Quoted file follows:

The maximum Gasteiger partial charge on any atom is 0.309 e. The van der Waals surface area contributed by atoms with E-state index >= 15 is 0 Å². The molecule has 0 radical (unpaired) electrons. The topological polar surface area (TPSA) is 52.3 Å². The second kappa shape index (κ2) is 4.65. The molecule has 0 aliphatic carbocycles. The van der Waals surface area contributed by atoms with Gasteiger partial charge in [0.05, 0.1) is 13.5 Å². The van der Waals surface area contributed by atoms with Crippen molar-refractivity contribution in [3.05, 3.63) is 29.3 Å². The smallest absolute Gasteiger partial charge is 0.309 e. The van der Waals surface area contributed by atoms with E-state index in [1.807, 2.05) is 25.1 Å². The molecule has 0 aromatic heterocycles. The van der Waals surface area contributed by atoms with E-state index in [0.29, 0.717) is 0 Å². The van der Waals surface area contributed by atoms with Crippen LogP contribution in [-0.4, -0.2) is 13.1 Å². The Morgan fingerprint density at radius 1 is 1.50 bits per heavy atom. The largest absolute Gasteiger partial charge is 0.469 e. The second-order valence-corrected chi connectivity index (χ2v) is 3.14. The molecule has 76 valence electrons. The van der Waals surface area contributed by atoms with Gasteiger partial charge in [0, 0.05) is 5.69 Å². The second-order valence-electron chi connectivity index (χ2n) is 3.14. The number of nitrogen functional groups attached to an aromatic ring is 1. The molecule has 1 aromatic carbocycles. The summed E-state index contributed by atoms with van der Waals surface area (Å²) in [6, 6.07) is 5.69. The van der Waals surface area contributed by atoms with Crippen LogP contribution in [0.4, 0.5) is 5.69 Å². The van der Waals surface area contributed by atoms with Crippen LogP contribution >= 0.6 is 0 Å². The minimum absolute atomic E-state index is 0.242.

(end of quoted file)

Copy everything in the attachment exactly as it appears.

The maximum Gasteiger partial charge on any atom is 0.309 e. The van der Waals surface area contributed by atoms with E-state index >= 15 is 0 Å². The molecule has 0 radical (unpaired) electrons. The topological polar surface area (TPSA) is 52.3 Å². The second kappa shape index (κ2) is 4.65. The molecule has 0 aliphatic carbocycles. The van der Waals surface area contributed by atoms with Gasteiger partial charge in [0.05, 0.1) is 13.5 Å². The van der Waals surface area contributed by atoms with Crippen molar-refractivity contribution in [3.05, 3.63) is 29.3 Å². The smallest absolute Gasteiger partial charge is 0.309 e. The van der Waals surface area contributed by atoms with E-state index in [1.807, 2.05) is 25.1 Å². The molecule has 0 aromatic heterocycles. The van der Waals surface area contributed by atoms with E-state index in [0.29, 0.717) is 0 Å². The van der Waals surface area contributed by atoms with Crippen LogP contribution in [-0.4, -0.2) is 13.1 Å². The Morgan fingerprint density at radius 1 is 1.50 bits per heavy atom. The largest absolute Gasteiger partial charge is 0.469 e. The second-order valence-corrected chi connectivity index (χ2v) is 3.14. The molecule has 76 valence electrons. The van der Waals surface area contributed by atoms with Gasteiger partial charge in [0, 0.05) is 5.69 Å². The second-order valence-electron chi connectivity index (χ2n) is 3.14. The number of nitrogen functional groups attached to an aromatic ring is 1. The molecule has 1 aromatic carbocycles. The summed E-state index contributed by atoms with van der Waals surface area (Å²) in [6, 6.07) is 5.69. The van der Waals surface area contributed by atoms with Crippen LogP contribution in [0.4, 0.5) is 5.69 Å². The van der Waals surface area contributed by atoms with Crippen LogP contribution >= 0.6 is 0 Å². The minimum absolute atomic E-state index is 0.242.